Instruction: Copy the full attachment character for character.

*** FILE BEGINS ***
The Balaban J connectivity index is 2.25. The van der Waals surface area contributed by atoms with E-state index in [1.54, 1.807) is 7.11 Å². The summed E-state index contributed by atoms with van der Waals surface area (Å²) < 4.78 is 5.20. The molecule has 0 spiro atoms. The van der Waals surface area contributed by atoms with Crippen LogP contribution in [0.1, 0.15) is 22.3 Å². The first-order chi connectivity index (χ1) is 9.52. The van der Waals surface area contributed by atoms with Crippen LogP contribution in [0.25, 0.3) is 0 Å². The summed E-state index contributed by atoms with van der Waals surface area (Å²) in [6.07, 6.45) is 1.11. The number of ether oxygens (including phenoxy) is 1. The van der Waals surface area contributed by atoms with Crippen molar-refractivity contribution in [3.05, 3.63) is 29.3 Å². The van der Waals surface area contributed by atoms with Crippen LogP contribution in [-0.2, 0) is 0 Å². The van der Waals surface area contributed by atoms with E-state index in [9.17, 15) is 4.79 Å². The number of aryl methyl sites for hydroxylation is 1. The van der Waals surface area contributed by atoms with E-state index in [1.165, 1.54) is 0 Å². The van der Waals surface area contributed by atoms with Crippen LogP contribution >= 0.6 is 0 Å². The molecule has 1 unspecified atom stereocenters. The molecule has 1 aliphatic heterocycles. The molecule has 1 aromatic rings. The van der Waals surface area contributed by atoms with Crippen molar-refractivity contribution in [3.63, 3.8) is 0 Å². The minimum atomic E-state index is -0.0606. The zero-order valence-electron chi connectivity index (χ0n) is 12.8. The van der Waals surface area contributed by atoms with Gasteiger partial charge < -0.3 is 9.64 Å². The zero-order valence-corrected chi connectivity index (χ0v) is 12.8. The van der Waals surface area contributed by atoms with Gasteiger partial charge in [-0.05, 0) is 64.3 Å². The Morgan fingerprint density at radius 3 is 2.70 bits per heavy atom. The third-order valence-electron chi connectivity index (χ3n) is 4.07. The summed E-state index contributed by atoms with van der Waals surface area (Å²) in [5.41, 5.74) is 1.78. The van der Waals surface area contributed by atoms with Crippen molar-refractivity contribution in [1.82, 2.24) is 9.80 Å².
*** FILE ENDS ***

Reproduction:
The Balaban J connectivity index is 2.25. The van der Waals surface area contributed by atoms with E-state index in [1.54, 1.807) is 7.11 Å². The summed E-state index contributed by atoms with van der Waals surface area (Å²) < 4.78 is 5.20. The molecule has 0 spiro atoms. The van der Waals surface area contributed by atoms with Crippen LogP contribution in [0.1, 0.15) is 22.3 Å². The first-order chi connectivity index (χ1) is 9.52. The van der Waals surface area contributed by atoms with Crippen LogP contribution in [0.25, 0.3) is 0 Å². The summed E-state index contributed by atoms with van der Waals surface area (Å²) in [6.07, 6.45) is 1.11. The number of ether oxygens (including phenoxy) is 1. The van der Waals surface area contributed by atoms with Crippen molar-refractivity contribution in [3.05, 3.63) is 29.3 Å². The van der Waals surface area contributed by atoms with Crippen LogP contribution in [-0.2, 0) is 0 Å². The van der Waals surface area contributed by atoms with E-state index in [9.17, 15) is 4.79 Å². The number of aryl methyl sites for hydroxylation is 1. The van der Waals surface area contributed by atoms with E-state index in [1.165, 1.54) is 0 Å². The van der Waals surface area contributed by atoms with Crippen LogP contribution >= 0.6 is 0 Å². The molecule has 1 unspecified atom stereocenters. The molecule has 1 aliphatic heterocycles. The molecule has 1 aromatic rings. The van der Waals surface area contributed by atoms with Crippen molar-refractivity contribution in [3.63, 3.8) is 0 Å². The minimum atomic E-state index is -0.0606. The zero-order valence-electron chi connectivity index (χ0n) is 12.8. The van der Waals surface area contributed by atoms with Gasteiger partial charge < -0.3 is 9.64 Å². The zero-order valence-corrected chi connectivity index (χ0v) is 12.8. The van der Waals surface area contributed by atoms with Gasteiger partial charge in [-0.05, 0) is 64.3 Å². The Morgan fingerprint density at radius 3 is 2.70 bits per heavy atom. The third-order valence-electron chi connectivity index (χ3n) is 4.07. The summed E-state index contributed by atoms with van der Waals surface area (Å²) in [5.41, 5.74) is 1.78. The van der Waals surface area contributed by atoms with Crippen molar-refractivity contribution in [1.82, 2.24) is 9.80 Å².